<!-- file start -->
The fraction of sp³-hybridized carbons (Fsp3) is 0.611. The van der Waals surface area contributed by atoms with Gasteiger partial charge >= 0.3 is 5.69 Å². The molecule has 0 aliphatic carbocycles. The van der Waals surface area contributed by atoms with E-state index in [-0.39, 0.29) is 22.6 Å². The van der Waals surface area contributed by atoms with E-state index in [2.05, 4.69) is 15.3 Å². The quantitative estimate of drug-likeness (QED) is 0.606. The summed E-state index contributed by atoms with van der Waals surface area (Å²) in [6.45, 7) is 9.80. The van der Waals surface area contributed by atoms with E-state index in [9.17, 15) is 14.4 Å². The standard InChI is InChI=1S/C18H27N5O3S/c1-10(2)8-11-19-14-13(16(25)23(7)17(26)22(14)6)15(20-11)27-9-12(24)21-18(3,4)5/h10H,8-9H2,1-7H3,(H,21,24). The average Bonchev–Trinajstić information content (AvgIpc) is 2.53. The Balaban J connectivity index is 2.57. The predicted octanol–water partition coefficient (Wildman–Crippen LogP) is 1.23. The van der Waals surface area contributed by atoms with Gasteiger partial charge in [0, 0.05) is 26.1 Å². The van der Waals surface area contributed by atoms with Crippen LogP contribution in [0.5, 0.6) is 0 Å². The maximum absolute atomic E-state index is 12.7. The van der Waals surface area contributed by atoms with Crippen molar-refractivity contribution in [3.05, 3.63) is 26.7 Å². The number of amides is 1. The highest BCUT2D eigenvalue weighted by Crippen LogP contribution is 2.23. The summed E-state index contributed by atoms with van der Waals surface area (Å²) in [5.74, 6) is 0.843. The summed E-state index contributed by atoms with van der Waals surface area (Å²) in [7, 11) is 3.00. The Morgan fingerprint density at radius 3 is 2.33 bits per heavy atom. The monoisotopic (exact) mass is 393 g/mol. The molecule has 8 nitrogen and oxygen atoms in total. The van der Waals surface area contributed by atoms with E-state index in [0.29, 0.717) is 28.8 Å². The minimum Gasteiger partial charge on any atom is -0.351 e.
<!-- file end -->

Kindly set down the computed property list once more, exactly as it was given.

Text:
The fraction of sp³-hybridized carbons (Fsp3) is 0.611. The van der Waals surface area contributed by atoms with Gasteiger partial charge >= 0.3 is 5.69 Å². The molecule has 0 aliphatic carbocycles. The van der Waals surface area contributed by atoms with E-state index in [-0.39, 0.29) is 22.6 Å². The van der Waals surface area contributed by atoms with E-state index in [2.05, 4.69) is 15.3 Å². The quantitative estimate of drug-likeness (QED) is 0.606. The summed E-state index contributed by atoms with van der Waals surface area (Å²) in [6.45, 7) is 9.80. The van der Waals surface area contributed by atoms with E-state index in [9.17, 15) is 14.4 Å². The standard InChI is InChI=1S/C18H27N5O3S/c1-10(2)8-11-19-14-13(16(25)23(7)17(26)22(14)6)15(20-11)27-9-12(24)21-18(3,4)5/h10H,8-9H2,1-7H3,(H,21,24). The average Bonchev–Trinajstić information content (AvgIpc) is 2.53. The Balaban J connectivity index is 2.57. The predicted octanol–water partition coefficient (Wildman–Crippen LogP) is 1.23. The van der Waals surface area contributed by atoms with Gasteiger partial charge in [0, 0.05) is 26.1 Å². The van der Waals surface area contributed by atoms with Crippen LogP contribution in [0.5, 0.6) is 0 Å². The maximum absolute atomic E-state index is 12.7. The van der Waals surface area contributed by atoms with Crippen molar-refractivity contribution in [3.05, 3.63) is 26.7 Å². The number of amides is 1. The highest BCUT2D eigenvalue weighted by Crippen LogP contribution is 2.23. The summed E-state index contributed by atoms with van der Waals surface area (Å²) in [5.74, 6) is 0.843. The summed E-state index contributed by atoms with van der Waals surface area (Å²) in [7, 11) is 3.00. The Morgan fingerprint density at radius 3 is 2.33 bits per heavy atom. The monoisotopic (exact) mass is 393 g/mol. The molecule has 8 nitrogen and oxygen atoms in total. The van der Waals surface area contributed by atoms with E-state index in [0.29, 0.717) is 28.8 Å². The minimum Gasteiger partial charge on any atom is -0.351 e.